Death Statistics

I’m not sure about my answer to this week’s question, because I wasn’t able to find the statistic that I am referencing. I decided to write about it none the less because at the time it had a tremendous impact on me.

When I was in my last year of high school, age 18, I took a “world issues” class. We had a computer in our classroom we were allowed to use for research.  This computer was connected to a database that had all kinds of world health statistics- maybe aggregated by the World Health Organization (WHO)? Probably not though, since I checked the WHO website and couldn’t find statistics similar to this one I read back in high school.

I was probably messing around with the computer one day reading health statistics when I found a function that would tell you how many people born in a particular year were currently alive.  Naturally, I typed in “1983” (the year I was born) only to find out that 10% of people born the same year as me had already died.  If you narrowed the search to North America the number was 4%.

To add some context to this, it was September and a friend of mine died the previous June.  I was still pretty distraught.  When I read that statistic I felt a jolt and realized my mortality, really, for the first time… all of a sudden my friend’s death wasn’t just a terrible coincidence, it was something that could happen to anyone, and had in fact happened to one of every ten people who had been born the same year as me.  The way this information was presented, as a cold hard fact, was quite sobering.

Of course, this was twelve years ago and maybe I’m remembering wrong.  My inability to find similar statistics supports this theory.  In my attempt to find this statistic I found some interesting resources: The WHO Mortality Database, information from StatsCan, the Wikipedia article about Millennials  and an article about “30 Things Turning 30 This Year” (turns out it’s not just me).
I’m interested to know if anyone else has ever heard of statistics similar to the one I discuss.




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5 responses to “Death Statistics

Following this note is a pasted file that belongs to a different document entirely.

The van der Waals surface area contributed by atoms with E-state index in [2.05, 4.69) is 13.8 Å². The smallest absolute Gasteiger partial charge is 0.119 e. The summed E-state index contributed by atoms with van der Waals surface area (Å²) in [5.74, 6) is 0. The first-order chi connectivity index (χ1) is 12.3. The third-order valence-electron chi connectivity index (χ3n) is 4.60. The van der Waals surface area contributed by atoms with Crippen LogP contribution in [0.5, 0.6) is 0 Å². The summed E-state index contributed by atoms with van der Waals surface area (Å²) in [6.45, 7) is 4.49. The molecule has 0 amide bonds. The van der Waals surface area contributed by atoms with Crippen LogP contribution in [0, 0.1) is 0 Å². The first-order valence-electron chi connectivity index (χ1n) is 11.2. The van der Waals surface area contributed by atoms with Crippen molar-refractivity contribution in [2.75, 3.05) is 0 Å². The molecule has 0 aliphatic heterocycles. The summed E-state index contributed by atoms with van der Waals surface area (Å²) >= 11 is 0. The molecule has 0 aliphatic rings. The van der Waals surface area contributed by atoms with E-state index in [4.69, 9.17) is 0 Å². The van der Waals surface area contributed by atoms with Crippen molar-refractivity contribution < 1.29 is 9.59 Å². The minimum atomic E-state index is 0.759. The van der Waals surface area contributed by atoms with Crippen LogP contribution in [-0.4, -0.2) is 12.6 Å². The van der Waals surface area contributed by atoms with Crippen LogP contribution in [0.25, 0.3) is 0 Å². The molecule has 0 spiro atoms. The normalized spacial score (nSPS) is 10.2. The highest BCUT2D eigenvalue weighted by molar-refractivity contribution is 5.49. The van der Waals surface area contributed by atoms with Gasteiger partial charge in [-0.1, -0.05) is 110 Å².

1. Hi Portia,

    Even though you couldn’t find the link to the statistical information you were referring to, I still find your post extremely applicable and interesting. Your post proves that stats can bring information that we ‘already know’ into light, making us take that information more seriously than we otherwise would have. Even though you know that death is possible for people our age, when you see statistics proving this, it becomes much more real.

    Victoria Grant

  2. Liz

    Hi Portia,

    Thank you for your interesting example. It makes me think that sometimes we live in the world focusing on dealing with our own problems often do not see the big picture of what is happening in the society or in the world. Statistics really helps us realize that we are not the only unfortunate or fortunate ones in the world. However, the problem with statistics is that it can be manipulated by people. For example, the government often under report inflation rate to control wage increase. This explains why most of the working individuals cannot afford to own a home.

    Thank you.


  3. Hi Portia,

    Your provocative title is intriguing. The program you describe would be a great resource for all levels of students of many programs, as well as curious non-students. I’m definitely curious about 1986! I’m similarly interested in life expectancy statistics. Whenever I look for information about a country in Wikipedia (usually for traveling purposes), I always scroll down to the “Health” section where the life expectancy rates are shown. These types of statistics can reflect a great deal about a country (e.g., healthcare, safety/crime, standard of living).

    Camille Johnson

  4. annastandish

    What a poignant story! And the program/database you describe is super intriguing – I took a peek around the internet to see if I could find out what it might be, but the best I found are these “life tables”, the likes of which I suspect could have provided the raw data for the interactive database you describe.

    The ones for the USA are more accessibly labelled:
    and for Canada:
    Does that look like the right kind of data to you?

  5. Anna: That is actually the closest thing I have seen to what I was describing. “Life tables.” Hmm, quite interesting what you can find when you have the proper vocabulary! Memory is a strange thing and it is very likely that I am not remembering details of this experience entirely accurately.
    Liz, I agree about how statistics bring to life the “larger picture.” I had the same reaction with Camille’s post when her acting instructor told them how many actors were living below the poverty line. It’s easy to believe you’re different or the exception until you’re faced with the hard facts.


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